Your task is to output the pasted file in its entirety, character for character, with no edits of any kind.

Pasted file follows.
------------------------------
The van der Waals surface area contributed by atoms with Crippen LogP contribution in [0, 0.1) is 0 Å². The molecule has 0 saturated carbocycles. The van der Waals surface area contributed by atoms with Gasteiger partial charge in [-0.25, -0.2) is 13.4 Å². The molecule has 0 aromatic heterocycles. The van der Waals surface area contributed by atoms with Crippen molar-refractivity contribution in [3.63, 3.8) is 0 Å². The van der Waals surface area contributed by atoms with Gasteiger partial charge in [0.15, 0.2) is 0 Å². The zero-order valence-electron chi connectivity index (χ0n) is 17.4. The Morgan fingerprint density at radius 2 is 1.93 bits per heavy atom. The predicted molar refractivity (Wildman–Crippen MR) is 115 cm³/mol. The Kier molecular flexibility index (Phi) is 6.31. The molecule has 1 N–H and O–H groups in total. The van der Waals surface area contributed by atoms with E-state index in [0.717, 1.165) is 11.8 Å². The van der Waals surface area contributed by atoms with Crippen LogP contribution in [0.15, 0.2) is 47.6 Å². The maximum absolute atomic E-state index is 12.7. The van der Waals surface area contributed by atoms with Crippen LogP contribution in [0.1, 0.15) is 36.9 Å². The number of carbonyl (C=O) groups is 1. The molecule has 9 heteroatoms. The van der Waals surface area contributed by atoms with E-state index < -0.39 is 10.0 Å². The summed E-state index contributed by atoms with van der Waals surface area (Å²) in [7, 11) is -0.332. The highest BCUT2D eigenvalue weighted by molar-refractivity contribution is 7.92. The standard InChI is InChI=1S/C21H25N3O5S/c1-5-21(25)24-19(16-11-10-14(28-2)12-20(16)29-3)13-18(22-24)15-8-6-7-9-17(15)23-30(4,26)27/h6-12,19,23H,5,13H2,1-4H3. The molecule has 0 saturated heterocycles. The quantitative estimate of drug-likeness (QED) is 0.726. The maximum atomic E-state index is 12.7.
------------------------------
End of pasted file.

The van der Waals surface area contributed by atoms with Crippen LogP contribution in [0, 0.1) is 0 Å². The molecule has 0 saturated carbocycles. The van der Waals surface area contributed by atoms with Gasteiger partial charge in [-0.25, -0.2) is 13.4 Å². The molecule has 0 aromatic heterocycles. The van der Waals surface area contributed by atoms with Crippen molar-refractivity contribution in [3.63, 3.8) is 0 Å². The van der Waals surface area contributed by atoms with Gasteiger partial charge in [0.15, 0.2) is 0 Å². The zero-order valence-electron chi connectivity index (χ0n) is 17.4. The Morgan fingerprint density at radius 2 is 1.93 bits per heavy atom. The predicted molar refractivity (Wildman–Crippen MR) is 115 cm³/mol. The Kier molecular flexibility index (Phi) is 6.31. The molecule has 1 N–H and O–H groups in total. The van der Waals surface area contributed by atoms with E-state index in [0.717, 1.165) is 11.8 Å². The van der Waals surface area contributed by atoms with Crippen LogP contribution in [0.15, 0.2) is 47.6 Å². The maximum absolute atomic E-state index is 12.7. The van der Waals surface area contributed by atoms with Crippen LogP contribution in [0.1, 0.15) is 36.9 Å². The number of carbonyl (C=O) groups is 1. The molecule has 9 heteroatoms. The van der Waals surface area contributed by atoms with E-state index < -0.39 is 10.0 Å². The summed E-state index contributed by atoms with van der Waals surface area (Å²) in [7, 11) is -0.332. The highest BCUT2D eigenvalue weighted by molar-refractivity contribution is 7.92. The standard InChI is InChI=1S/C21H25N3O5S/c1-5-21(25)24-19(16-11-10-14(28-2)12-20(16)29-3)13-18(22-24)15-8-6-7-9-17(15)23-30(4,26)27/h6-12,19,23H,5,13H2,1-4H3. The molecule has 0 saturated heterocycles. The quantitative estimate of drug-likeness (QED) is 0.726. The maximum atomic E-state index is 12.7.